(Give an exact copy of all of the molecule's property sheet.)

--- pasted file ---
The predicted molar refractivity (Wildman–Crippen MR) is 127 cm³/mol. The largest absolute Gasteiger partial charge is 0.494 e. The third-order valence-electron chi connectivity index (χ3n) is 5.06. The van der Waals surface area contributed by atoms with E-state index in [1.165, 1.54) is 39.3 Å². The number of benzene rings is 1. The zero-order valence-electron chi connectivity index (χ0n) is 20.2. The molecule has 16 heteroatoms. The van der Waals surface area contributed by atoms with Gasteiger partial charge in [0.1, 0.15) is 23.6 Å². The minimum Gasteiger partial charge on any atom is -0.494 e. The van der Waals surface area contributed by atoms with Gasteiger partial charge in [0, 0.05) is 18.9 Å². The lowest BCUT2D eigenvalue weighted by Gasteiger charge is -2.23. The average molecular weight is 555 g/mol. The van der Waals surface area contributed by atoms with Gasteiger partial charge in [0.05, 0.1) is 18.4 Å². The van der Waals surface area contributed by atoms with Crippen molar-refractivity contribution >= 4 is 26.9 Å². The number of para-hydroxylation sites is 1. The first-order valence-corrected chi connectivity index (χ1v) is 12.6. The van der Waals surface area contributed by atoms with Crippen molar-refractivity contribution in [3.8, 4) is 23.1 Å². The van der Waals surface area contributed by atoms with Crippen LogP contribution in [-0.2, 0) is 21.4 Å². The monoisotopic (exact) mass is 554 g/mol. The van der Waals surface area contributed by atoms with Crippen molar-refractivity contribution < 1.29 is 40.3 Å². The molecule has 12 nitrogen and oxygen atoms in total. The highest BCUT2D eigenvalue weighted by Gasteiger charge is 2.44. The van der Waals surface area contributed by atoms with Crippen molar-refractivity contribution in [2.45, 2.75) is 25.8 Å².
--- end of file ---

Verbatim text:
The predicted molar refractivity (Wildman–Crippen MR) is 127 cm³/mol. The largest absolute Gasteiger partial charge is 0.494 e. The third-order valence-electron chi connectivity index (χ3n) is 5.06. The van der Waals surface area contributed by atoms with E-state index in [1.165, 1.54) is 39.3 Å². The number of benzene rings is 1. The zero-order valence-electron chi connectivity index (χ0n) is 20.2. The molecule has 16 heteroatoms. The van der Waals surface area contributed by atoms with Gasteiger partial charge in [0.1, 0.15) is 23.6 Å². The minimum Gasteiger partial charge on any atom is -0.494 e. The van der Waals surface area contributed by atoms with Gasteiger partial charge in [0, 0.05) is 18.9 Å². The lowest BCUT2D eigenvalue weighted by Gasteiger charge is -2.23. The average molecular weight is 555 g/mol. The van der Waals surface area contributed by atoms with Gasteiger partial charge in [0.05, 0.1) is 18.4 Å². The van der Waals surface area contributed by atoms with Crippen molar-refractivity contribution >= 4 is 26.9 Å². The number of para-hydroxylation sites is 1. The first-order valence-corrected chi connectivity index (χ1v) is 12.6. The van der Waals surface area contributed by atoms with Crippen molar-refractivity contribution in [3.8, 4) is 23.1 Å². The van der Waals surface area contributed by atoms with Crippen LogP contribution in [-0.2, 0) is 21.4 Å². The monoisotopic (exact) mass is 554 g/mol. The van der Waals surface area contributed by atoms with Crippen molar-refractivity contribution < 1.29 is 40.3 Å². The molecule has 12 nitrogen and oxygen atoms in total. The highest BCUT2D eigenvalue weighted by Gasteiger charge is 2.44. The van der Waals surface area contributed by atoms with Crippen molar-refractivity contribution in [2.45, 2.75) is 25.8 Å².